“His crew were real avid basketball dudes. They ran the dope leagues,” the young hustler says, and locals remember playground legends like Skip Wise lighting up the games with his signature “honey dip.” Peanut’s crew used to style and profile over at O’Dell’s too. O’Dell’s was known as the baddest club on the strip where all the players, hustlers, ballers, dime pieces, and pimps congregated. “O’Dell’s was like Studio 54, the hood version. It was over on North Avenue between St. Paul and Charles Streets. The line would go around the block. It kicked like that from 1975 to 1985. They had a million dollar sound system. Thursday nights were the nights,” the young hustler says. It was rumored that Nut owned the club. The hustlers would be lined up in their furs and jewels, pimped out. It was a beautiful time in Charm City. Gangsters stunted in all their glory.

Nut’s crew was different, sharp but professional; passersby would have thought they were businessmen. They were that fresh. Peanut always had a reserved table and women all around him. His crew was deep up in O’Dell’s. “The club had a radio commercial which said, ‘The underground is open. You’ll know if you belong,’” the young hustler says. “And Nut and his crew definitely belonged. They were like royalty up in that joint. Police would be up in there dancing and everything. It was crazy.” The photo booth captured the moments, even the moments with Nut. Him sitting in the wicker chair like it was a throne, his enforcers and colleagues surrounding him. Heavy was the head that wore the crown.

“Nut was well protected. He always had like three or four dudes around him,” the old head says. “You had to go through these guys if you wanted to talk to Nut. He was the man for real. He had a piece of the action of every club on the strip. The clubs, strip joints, gambling. Nut had it all.” Baltimore Street at that time was the strip and Peanut allegedly had his hand in the inner workings of most establishments in the area. “He took over prostitution on Pratt and Monroe Streets and sold a lot of heroin down there. That’s when Lafayette was ringing. The big money was made at the projects. The money generated off his name was crazy. Twenty to thirty thousand a day coming off of one corner selling halves and wholes,” explains the young hustler. The heroin spots in B-More were bubbling, making the Peanut King Mob crazy cash.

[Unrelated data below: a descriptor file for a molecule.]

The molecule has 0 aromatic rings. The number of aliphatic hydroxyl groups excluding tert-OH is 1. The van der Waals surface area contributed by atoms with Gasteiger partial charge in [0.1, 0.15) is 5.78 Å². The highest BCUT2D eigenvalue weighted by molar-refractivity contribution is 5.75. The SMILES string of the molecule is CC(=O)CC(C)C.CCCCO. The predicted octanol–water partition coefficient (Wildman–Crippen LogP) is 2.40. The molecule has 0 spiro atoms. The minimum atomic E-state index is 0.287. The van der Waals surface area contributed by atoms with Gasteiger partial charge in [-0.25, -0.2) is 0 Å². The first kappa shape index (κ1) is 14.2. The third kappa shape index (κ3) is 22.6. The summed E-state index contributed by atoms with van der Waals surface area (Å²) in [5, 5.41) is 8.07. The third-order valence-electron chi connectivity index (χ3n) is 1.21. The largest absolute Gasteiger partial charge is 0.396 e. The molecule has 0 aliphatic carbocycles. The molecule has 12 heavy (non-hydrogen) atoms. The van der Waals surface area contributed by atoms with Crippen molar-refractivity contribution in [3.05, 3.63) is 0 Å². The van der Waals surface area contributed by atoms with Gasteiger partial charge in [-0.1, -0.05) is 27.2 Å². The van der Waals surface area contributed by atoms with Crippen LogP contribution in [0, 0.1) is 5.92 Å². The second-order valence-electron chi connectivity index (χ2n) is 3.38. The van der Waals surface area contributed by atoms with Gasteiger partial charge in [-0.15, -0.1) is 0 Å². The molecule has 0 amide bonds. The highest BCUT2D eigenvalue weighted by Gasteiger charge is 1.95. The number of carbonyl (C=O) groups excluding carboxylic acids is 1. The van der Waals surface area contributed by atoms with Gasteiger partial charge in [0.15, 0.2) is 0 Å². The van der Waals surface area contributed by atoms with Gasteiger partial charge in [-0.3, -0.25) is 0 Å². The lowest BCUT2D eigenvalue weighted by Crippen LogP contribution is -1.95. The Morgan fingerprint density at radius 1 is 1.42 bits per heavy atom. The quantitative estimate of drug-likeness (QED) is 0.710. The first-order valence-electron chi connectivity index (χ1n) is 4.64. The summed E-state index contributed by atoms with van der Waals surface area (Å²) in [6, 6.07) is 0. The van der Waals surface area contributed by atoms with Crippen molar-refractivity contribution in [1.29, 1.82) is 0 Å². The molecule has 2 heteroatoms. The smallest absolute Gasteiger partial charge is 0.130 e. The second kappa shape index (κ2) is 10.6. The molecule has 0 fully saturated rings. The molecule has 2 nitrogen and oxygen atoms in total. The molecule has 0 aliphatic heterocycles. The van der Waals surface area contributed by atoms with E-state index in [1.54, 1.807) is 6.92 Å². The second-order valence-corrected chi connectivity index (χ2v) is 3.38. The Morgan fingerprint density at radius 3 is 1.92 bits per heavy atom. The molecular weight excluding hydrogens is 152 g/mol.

“Peanut King was bigger than the mayor because he took care of the ghetto,” the old head remembers. “He did things in different ways. He was a business man with morals. He showed love. He had big Christmas dinners in Lafayette, pulled up a U-Haul van and gave away presents for the kids, so how can you say something bad about a man like that? He was like the savior of the ghetto. He was one of the best con men in the business. If he could fool society and get them on his side while pushing dope and employing ruthless killers, his game was tight. He knew how to play every angle.” Peanut King was a man of many talents. He had the foresight to see a problem before it evolved. It’s said he made a lot of cases go away through his team of lawyers. “His lawyers were crooked as a two dollar bill,” the old head recalls. “They laundered his money and made all of his business dealings look legit. Anything big that was going down was going down because of Peanut. He was the king.” But like every king, Nut eventually fell.

Peanut King was the lord of Baltimore’s heroin trade throughout the 1970s and into the 1980s. He has gone down as a certified street legend in Charm City and all up and down the east coast. There have been many dudes featured in street DVD’s, magazines, and on BET’s American Gangster whose legends don’t compare to Peanut King’s. Not to diminish who they were but Peanut King’s star shines brighter. His stature and reputation is recognized by the many respected men who have played this so called game. In the belly of the beast he is widely known and acknowledged as a true original gangster. The man was an innovator whose business techniques in the heroin trade revolutionized the game. His swagger, flamboyance, demeanor and style has often been copied but no one can really do it like Peanut did. He left an undeniable mark on the streets, and his legend has reverberated, elevating him to mythical proportions in gangster lore and in the prisons, the only place where it really counts. In the pantheon of gangsterdom, Peanut King’s legend looms large. Taking its place next to the giants of gangster history.

9236985670?profile=originalCheck out the rest of this story and more in Street Legends Vol. 2.

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"Incarcerated author Seth Ferranti has compiled a who's who of the late 20th Century's most infamous kingpins in Street Legends, a compendium series documenting crack-era America's criminal enterprises. Ferranti has fashioned a rogues' gallery of drug lords that is as compelling as it is concise. This is a must read for true-crime enthusiasts." Harold Rodriguez, Smooth Magazine

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9236990852?profile=originalCheck out what they are saying about Street Legends Vol. 1: